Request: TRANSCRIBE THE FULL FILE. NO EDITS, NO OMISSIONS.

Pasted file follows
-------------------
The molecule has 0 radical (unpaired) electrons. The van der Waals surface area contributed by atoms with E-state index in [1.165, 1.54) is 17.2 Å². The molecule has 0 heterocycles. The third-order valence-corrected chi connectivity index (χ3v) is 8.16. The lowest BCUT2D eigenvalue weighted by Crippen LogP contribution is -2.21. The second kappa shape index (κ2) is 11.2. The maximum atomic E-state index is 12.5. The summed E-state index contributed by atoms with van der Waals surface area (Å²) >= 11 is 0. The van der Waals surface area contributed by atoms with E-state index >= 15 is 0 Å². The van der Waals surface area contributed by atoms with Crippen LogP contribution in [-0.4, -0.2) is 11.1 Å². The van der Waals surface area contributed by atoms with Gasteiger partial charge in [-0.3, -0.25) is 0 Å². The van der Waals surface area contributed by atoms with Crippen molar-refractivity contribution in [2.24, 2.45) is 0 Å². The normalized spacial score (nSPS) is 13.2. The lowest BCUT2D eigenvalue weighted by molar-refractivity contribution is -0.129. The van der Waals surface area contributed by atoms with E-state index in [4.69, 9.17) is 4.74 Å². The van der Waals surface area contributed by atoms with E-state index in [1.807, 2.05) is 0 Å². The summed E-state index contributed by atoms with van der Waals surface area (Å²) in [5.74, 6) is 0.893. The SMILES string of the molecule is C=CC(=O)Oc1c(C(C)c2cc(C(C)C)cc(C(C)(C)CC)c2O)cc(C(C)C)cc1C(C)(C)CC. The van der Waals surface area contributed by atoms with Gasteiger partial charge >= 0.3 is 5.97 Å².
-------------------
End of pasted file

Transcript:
The molecule has 0 radical (unpaired) electrons. The van der Waals surface area contributed by atoms with E-state index in [1.165, 1.54) is 17.2 Å². The molecule has 0 heterocycles. The third-order valence-corrected chi connectivity index (χ3v) is 8.16. The lowest BCUT2D eigenvalue weighted by Crippen LogP contribution is -2.21. The second kappa shape index (κ2) is 11.2. The maximum atomic E-state index is 12.5. The summed E-state index contributed by atoms with van der Waals surface area (Å²) >= 11 is 0. The van der Waals surface area contributed by atoms with E-state index >= 15 is 0 Å². The van der Waals surface area contributed by atoms with Crippen LogP contribution in [-0.4, -0.2) is 11.1 Å². The van der Waals surface area contributed by atoms with Gasteiger partial charge in [-0.3, -0.25) is 0 Å². The van der Waals surface area contributed by atoms with Crippen molar-refractivity contribution in [2.24, 2.45) is 0 Å². The normalized spacial score (nSPS) is 13.2. The lowest BCUT2D eigenvalue weighted by molar-refractivity contribution is -0.129. The van der Waals surface area contributed by atoms with E-state index in [4.69, 9.17) is 4.74 Å². The van der Waals surface area contributed by atoms with E-state index in [1.807, 2.05) is 0 Å². The summed E-state index contributed by atoms with van der Waals surface area (Å²) in [5.74, 6) is 0.893. The SMILES string of the molecule is C=CC(=O)Oc1c(C(C)c2cc(C(C)C)cc(C(C)(C)CC)c2O)cc(C(C)C)cc1C(C)(C)CC. The van der Waals surface area contributed by atoms with Gasteiger partial charge >= 0.3 is 5.97 Å².